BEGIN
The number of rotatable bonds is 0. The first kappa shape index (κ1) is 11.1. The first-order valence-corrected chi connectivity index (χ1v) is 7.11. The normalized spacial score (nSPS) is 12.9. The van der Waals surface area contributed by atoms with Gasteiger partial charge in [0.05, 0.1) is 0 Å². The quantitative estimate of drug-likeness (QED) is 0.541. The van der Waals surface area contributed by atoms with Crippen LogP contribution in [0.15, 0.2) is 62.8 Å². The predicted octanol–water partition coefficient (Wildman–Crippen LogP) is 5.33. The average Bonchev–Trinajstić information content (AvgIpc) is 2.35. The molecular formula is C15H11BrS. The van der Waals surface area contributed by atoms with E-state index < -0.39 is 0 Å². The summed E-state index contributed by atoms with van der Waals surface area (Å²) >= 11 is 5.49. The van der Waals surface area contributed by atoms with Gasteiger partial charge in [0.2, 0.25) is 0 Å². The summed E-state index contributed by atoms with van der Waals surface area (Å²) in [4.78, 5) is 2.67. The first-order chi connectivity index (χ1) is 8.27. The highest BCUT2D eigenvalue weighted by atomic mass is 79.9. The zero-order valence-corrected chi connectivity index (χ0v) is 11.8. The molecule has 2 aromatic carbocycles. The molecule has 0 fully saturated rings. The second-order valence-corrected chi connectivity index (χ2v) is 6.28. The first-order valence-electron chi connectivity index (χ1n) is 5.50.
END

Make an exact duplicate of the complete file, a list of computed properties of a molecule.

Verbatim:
The number of rotatable bonds is 0. The first kappa shape index (κ1) is 11.1. The first-order valence-corrected chi connectivity index (χ1v) is 7.11. The normalized spacial score (nSPS) is 12.9. The van der Waals surface area contributed by atoms with Gasteiger partial charge in [0.05, 0.1) is 0 Å². The quantitative estimate of drug-likeness (QED) is 0.541. The van der Waals surface area contributed by atoms with Crippen LogP contribution in [0.15, 0.2) is 62.8 Å². The predicted octanol–water partition coefficient (Wildman–Crippen LogP) is 5.33. The average Bonchev–Trinajstić information content (AvgIpc) is 2.35. The molecular formula is C15H11BrS. The van der Waals surface area contributed by atoms with E-state index < -0.39 is 0 Å². The summed E-state index contributed by atoms with van der Waals surface area (Å²) >= 11 is 5.49. The van der Waals surface area contributed by atoms with Gasteiger partial charge in [0.2, 0.25) is 0 Å². The summed E-state index contributed by atoms with van der Waals surface area (Å²) in [4.78, 5) is 2.67. The first-order chi connectivity index (χ1) is 8.27. The highest BCUT2D eigenvalue weighted by atomic mass is 79.9. The zero-order valence-corrected chi connectivity index (χ0v) is 11.8. The molecule has 2 aromatic carbocycles. The molecule has 0 fully saturated rings. The second-order valence-corrected chi connectivity index (χ2v) is 6.28. The first-order valence-electron chi connectivity index (χ1n) is 5.50.